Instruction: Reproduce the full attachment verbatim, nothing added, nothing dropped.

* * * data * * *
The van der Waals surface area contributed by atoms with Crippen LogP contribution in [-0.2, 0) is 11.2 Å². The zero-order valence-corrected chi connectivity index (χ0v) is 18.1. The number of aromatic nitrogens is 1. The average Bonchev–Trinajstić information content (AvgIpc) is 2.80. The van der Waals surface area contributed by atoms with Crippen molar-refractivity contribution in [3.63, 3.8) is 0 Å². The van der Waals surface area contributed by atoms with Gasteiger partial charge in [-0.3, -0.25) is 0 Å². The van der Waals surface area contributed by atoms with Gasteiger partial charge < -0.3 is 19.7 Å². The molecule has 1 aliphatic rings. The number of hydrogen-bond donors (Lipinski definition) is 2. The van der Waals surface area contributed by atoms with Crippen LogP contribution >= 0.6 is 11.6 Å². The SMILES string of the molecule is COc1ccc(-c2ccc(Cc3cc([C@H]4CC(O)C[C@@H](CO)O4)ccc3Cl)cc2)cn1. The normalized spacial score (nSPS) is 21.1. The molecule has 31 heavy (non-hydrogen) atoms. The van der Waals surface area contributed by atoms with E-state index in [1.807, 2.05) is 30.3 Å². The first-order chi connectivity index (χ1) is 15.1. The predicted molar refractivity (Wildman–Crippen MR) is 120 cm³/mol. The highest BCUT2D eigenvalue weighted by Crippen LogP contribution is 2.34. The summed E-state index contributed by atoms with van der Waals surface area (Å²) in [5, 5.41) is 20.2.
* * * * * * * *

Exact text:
The van der Waals surface area contributed by atoms with Crippen LogP contribution in [-0.2, 0) is 11.2 Å². The zero-order valence-corrected chi connectivity index (χ0v) is 18.1. The number of aromatic nitrogens is 1. The average Bonchev–Trinajstić information content (AvgIpc) is 2.80. The van der Waals surface area contributed by atoms with Crippen molar-refractivity contribution in [3.63, 3.8) is 0 Å². The van der Waals surface area contributed by atoms with Gasteiger partial charge in [-0.3, -0.25) is 0 Å². The van der Waals surface area contributed by atoms with Gasteiger partial charge < -0.3 is 19.7 Å². The molecule has 1 aliphatic rings. The number of hydrogen-bond donors (Lipinski definition) is 2. The van der Waals surface area contributed by atoms with Crippen LogP contribution >= 0.6 is 11.6 Å². The SMILES string of the molecule is COc1ccc(-c2ccc(Cc3cc([C@H]4CC(O)C[C@@H](CO)O4)ccc3Cl)cc2)cn1. The normalized spacial score (nSPS) is 21.1. The molecule has 31 heavy (non-hydrogen) atoms. The van der Waals surface area contributed by atoms with E-state index in [1.807, 2.05) is 30.3 Å². The first-order chi connectivity index (χ1) is 15.1. The predicted molar refractivity (Wildman–Crippen MR) is 120 cm³/mol. The highest BCUT2D eigenvalue weighted by Crippen LogP contribution is 2.34. The summed E-state index contributed by atoms with van der Waals surface area (Å²) in [5, 5.41) is 20.2.